As they posted about this hysterical Valentine's Day program on social media, it was an instant hit with everyone.
Valentine's Day is just around the corner. As much as couples in love are excited to celebrate V-day, there might be a few dreading to face it because of bitter break-ups. Amongst many ad campaigns harnessing the lovey-dovey vibes of Valentine's Day, this animal shelter decided to leverage the darker side of it. Homeward Bound Pet Adoption Center—who goes by @homewardboundnj on Instagram—in Camden County, New Jersey came up with a hilarious ad campaign that is turning heads on social media. On January 24, they posted a fundraising campaign on Instagram targeting people who dislike their exes and as per CBS, the responses were better than what they expected.
It was a "neuter your ex for Valentine's Day" program and people could pay 50 dollars to name a cat after their ex and it would later be spayed. Speaking to the media channel about the genesis of this brilliant idea, Eric Schwartz, director of development at the animal shelter said, "A group of us were in a meeting talking about some fun ways to raise money over Valentine's Day. We were discussing a petagram. A board member mentioned that an idea had come through a volunteer about 'neuter your ex.'" Schwartz pointed out how the campaign had taken off pretty well with already five cats named after someone's exes and many requests were incoming.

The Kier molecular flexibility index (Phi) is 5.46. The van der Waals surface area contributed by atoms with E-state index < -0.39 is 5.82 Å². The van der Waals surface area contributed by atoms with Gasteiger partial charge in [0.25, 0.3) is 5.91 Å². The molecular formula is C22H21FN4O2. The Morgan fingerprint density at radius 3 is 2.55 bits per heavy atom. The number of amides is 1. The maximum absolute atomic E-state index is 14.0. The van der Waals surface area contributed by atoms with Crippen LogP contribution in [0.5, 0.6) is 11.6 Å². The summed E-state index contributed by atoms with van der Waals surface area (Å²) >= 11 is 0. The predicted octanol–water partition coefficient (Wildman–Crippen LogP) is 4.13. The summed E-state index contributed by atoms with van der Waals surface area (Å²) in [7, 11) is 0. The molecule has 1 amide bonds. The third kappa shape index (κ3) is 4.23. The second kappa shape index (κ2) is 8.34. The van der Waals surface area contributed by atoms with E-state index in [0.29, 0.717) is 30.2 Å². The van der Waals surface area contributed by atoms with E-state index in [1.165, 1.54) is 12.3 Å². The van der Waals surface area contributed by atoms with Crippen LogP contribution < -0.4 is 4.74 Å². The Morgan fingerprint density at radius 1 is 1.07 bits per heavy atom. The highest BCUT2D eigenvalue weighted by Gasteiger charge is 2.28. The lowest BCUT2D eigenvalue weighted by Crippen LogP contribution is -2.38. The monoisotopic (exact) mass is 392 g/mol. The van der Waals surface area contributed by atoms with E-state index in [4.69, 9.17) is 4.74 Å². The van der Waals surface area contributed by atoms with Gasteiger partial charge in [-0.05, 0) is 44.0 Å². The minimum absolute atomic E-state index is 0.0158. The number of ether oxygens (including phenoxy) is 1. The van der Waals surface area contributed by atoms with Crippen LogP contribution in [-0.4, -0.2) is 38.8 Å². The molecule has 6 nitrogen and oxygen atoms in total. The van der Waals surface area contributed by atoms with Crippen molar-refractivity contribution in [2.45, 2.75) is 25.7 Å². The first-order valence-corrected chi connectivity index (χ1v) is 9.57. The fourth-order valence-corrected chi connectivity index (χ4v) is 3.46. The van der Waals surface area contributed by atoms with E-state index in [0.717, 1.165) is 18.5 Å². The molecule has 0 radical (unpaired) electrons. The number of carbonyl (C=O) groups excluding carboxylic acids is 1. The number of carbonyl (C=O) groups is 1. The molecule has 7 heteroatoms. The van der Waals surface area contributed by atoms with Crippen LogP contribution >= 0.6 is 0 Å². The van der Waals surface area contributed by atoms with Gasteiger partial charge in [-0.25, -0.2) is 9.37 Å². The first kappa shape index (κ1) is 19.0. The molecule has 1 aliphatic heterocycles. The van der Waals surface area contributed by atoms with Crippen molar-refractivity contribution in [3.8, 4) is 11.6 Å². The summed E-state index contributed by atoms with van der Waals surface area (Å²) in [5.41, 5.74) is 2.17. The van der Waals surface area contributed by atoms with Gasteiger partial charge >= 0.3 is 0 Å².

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An interesting and rib-tickling part of this campaign was its slogan, "Because some things shouldn't breed." About this catchphrase, Schwartz told the news channel, "I think it becomes so relatable to people because whether they want to talk about it openly or not, I think an image or a name comes into their mind. So it's just kind of taken off and we're certainly appreciative of the attention that it can bring to these animals." This trap-neuter-return (TNR) program was quite significant in controlling the feral cat population in the New Jersey community because "it breaks the breeding cycle and stops the birth of unwanted cats." The program not only spayed stray cats but also cats whose caregivers couldn't afford their feline's neutering.
The animal shelter highlighted in their post that only the first names or nicknames of the exes were to be used, considering the concerned person's privacy. Schwartz said that so far they have received around 40 to 50 names for the cats to be spayed. Unsure of whether the exes knew about this or not, the animal shelter director pointed out that people who sent the names were enjoying this program. People loved the sense of humor in this post and their comments were chucklesome.
"I am audibly belly-laughing at my phone right now this is amazing," @joeyydavid wrote. "Question: while this is Valentine's theme, does the name have to be an ex-romantic partner? I have a childhood bully and a few ex-friends who would make excellent candidates," @girlwithabroom asked, to which the animal shelter replied that it could be whoever they wanted it to be. This program was not just a brilliant marketing technique that favors a good cause but also, in a small way, helped people to get their frustrations over their ex off their chest.